Is the answer to Denmark’s demographical dilemma on its doorstep?

Immigration the unlikely saviour of the welfare state

Michala Bendixen, chairman of the humanitarian organisation Refugees Welcome, caused consternation at the Integration Ministry on August 3 by issuing the invitation “Please come to Denmark” to asylum-seekers in the British newspaper the Guardian.

Inger Støjberg, the integration minister, and her colleagues have otherwise been working hard to convey the opposite message, even considering advertising Denmark’s tough asylum restrictions in foreign media.

Mutual benefits
Bendixen listed a number of benefits for asylum-seekers who come to Denmark, ranging from the country’s high recognition rates of refugees and fast-case processing time, to the generous system of subsidised education. But she also argued it is in Denmark’s interest to accept more refugees.

“We need you! Our population is ageing, and there are not enough young people to take over,” she said.

“Industry and employers constantly warn about this. So, very soon it will be much easier to get a good job in Denmark than in our neighbouring countries.”

Age: Just a number?
The contention that Denmark’s population is ageing is difficult to argue with. According to figures from the national statistics office Danmarks Statistik, in the past 25 years the proportion of the population over the age of 60 has risen from 20 to 25 percent. There are currently over 1 million pensioners in the country.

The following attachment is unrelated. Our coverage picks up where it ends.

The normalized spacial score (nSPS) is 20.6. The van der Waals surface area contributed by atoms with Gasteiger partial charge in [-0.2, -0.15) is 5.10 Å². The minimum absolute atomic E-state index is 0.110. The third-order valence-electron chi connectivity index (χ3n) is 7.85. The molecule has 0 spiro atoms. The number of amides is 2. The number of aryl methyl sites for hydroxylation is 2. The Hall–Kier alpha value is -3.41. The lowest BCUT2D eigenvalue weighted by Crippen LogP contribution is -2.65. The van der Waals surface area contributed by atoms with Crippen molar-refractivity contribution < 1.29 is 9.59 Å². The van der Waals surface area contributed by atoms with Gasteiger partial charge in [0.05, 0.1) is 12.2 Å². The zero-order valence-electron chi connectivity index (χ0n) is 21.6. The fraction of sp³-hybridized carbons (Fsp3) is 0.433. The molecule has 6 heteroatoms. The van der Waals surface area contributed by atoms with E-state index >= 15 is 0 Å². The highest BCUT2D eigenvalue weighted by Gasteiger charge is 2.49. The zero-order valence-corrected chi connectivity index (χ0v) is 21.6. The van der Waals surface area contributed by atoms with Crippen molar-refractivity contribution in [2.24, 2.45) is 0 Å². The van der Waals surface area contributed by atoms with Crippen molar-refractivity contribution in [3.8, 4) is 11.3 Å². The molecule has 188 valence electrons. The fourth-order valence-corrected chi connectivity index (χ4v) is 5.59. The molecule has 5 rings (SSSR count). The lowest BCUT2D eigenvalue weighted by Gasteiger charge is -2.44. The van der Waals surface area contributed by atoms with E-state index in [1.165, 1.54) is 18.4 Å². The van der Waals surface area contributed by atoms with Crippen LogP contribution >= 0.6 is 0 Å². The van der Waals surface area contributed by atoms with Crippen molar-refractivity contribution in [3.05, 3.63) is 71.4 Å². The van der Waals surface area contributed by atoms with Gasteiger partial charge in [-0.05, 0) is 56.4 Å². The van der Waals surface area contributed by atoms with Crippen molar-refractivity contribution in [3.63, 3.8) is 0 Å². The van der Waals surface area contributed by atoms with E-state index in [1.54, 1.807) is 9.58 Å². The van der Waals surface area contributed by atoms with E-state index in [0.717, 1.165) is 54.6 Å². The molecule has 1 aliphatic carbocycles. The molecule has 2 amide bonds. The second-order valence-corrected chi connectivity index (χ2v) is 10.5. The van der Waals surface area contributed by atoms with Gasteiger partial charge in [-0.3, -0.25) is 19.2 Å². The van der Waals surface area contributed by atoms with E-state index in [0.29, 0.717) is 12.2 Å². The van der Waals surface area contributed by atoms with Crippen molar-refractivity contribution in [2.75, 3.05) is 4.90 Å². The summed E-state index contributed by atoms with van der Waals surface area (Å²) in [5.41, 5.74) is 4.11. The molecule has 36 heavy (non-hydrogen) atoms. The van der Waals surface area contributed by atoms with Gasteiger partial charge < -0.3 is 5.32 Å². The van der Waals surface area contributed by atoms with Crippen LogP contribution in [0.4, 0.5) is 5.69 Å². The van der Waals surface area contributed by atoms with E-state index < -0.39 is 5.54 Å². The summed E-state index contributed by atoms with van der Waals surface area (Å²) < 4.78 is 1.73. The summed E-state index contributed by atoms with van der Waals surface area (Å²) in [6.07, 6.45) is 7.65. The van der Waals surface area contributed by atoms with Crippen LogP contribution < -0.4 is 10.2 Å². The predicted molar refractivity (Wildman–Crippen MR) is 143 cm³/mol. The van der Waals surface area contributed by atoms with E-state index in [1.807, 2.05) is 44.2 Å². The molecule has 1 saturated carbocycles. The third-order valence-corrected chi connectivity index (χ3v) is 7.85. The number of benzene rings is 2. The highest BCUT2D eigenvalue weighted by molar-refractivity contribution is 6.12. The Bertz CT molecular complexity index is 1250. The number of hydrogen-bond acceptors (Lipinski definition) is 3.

The message can also be derived from the United Nations’ recently published 2015 revision of the World Population Prospects report, which forecasts global developments in population.

Dependency developments
An analysis of the data by Politiken reveals serious implications when it comes to the country’s so-called dependency rate. This is the number of people of working age per person over 65.

In 1950 there were 7.2 working Danes to support every pensioner. Today there are just 3.4, fewer than the European average of 3.8. By 2100, this figure is projected to have dropped to 1.9.

Immigration issue
Given the current fertility rate of 1.7 in Denmark (the average number of children born to a woman during her lifetime), even a 1.9 dependency rate by 2100 will be impossible. The UN’s projection includes immigration – without which the figure is 1.7.

A recent report by the centre-left think-tank Cevea concludes that immigration is a necessity for the Danish welfare state.

The report highlights that the number of Danish citizens in the most active working age bracket of 25-54 dropped from about 2.25 million in 1998 to 1.95 million in 2010, but that the combined workforce did not drop drastically as a result of the incoming labour from eastern European countries following the expansions of the EU in 2004 and 2007.

“Immigration is a precondition for Denmark maintaining its level of activity in the workforce,” the report stated.

Welcome workers
During the election campaign Dansk Industri head Karsten Dybvad echoed this message in an interview with Berlingske.

“We can’t indulge the notion that we can get the labour we need by preventing it from coming to us,” he said.
“We risk harming ourselves if we don’t welcome labour from outside.”